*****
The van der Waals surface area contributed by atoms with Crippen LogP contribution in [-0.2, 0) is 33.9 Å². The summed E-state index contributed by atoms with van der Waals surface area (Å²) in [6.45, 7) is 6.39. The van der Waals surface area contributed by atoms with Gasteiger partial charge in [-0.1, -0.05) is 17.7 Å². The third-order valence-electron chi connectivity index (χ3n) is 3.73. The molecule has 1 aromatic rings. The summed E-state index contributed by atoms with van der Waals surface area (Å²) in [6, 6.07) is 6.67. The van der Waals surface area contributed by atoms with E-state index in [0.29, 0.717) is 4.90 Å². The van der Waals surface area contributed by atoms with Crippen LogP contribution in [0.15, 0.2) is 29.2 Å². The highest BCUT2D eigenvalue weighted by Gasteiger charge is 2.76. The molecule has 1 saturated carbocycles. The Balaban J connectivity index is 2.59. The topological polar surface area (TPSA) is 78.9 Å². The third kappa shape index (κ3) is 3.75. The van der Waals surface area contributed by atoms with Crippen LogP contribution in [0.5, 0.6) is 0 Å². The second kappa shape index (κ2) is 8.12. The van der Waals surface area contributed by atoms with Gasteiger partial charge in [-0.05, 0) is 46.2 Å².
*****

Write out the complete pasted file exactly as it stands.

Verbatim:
The van der Waals surface area contributed by atoms with Crippen LogP contribution in [-0.2, 0) is 33.9 Å². The summed E-state index contributed by atoms with van der Waals surface area (Å²) in [6.45, 7) is 6.39. The van der Waals surface area contributed by atoms with Gasteiger partial charge in [-0.1, -0.05) is 17.7 Å². The third-order valence-electron chi connectivity index (χ3n) is 3.73. The molecule has 1 aromatic rings. The summed E-state index contributed by atoms with van der Waals surface area (Å²) in [6, 6.07) is 6.67. The van der Waals surface area contributed by atoms with E-state index in [0.29, 0.717) is 4.90 Å². The van der Waals surface area contributed by atoms with Crippen LogP contribution in [0.15, 0.2) is 29.2 Å². The highest BCUT2D eigenvalue weighted by Gasteiger charge is 2.76. The molecule has 1 saturated carbocycles. The Balaban J connectivity index is 2.59. The topological polar surface area (TPSA) is 78.9 Å². The third kappa shape index (κ3) is 3.75. The van der Waals surface area contributed by atoms with Crippen LogP contribution in [0.5, 0.6) is 0 Å². The second kappa shape index (κ2) is 8.12. The van der Waals surface area contributed by atoms with Gasteiger partial charge in [-0.05, 0) is 46.2 Å².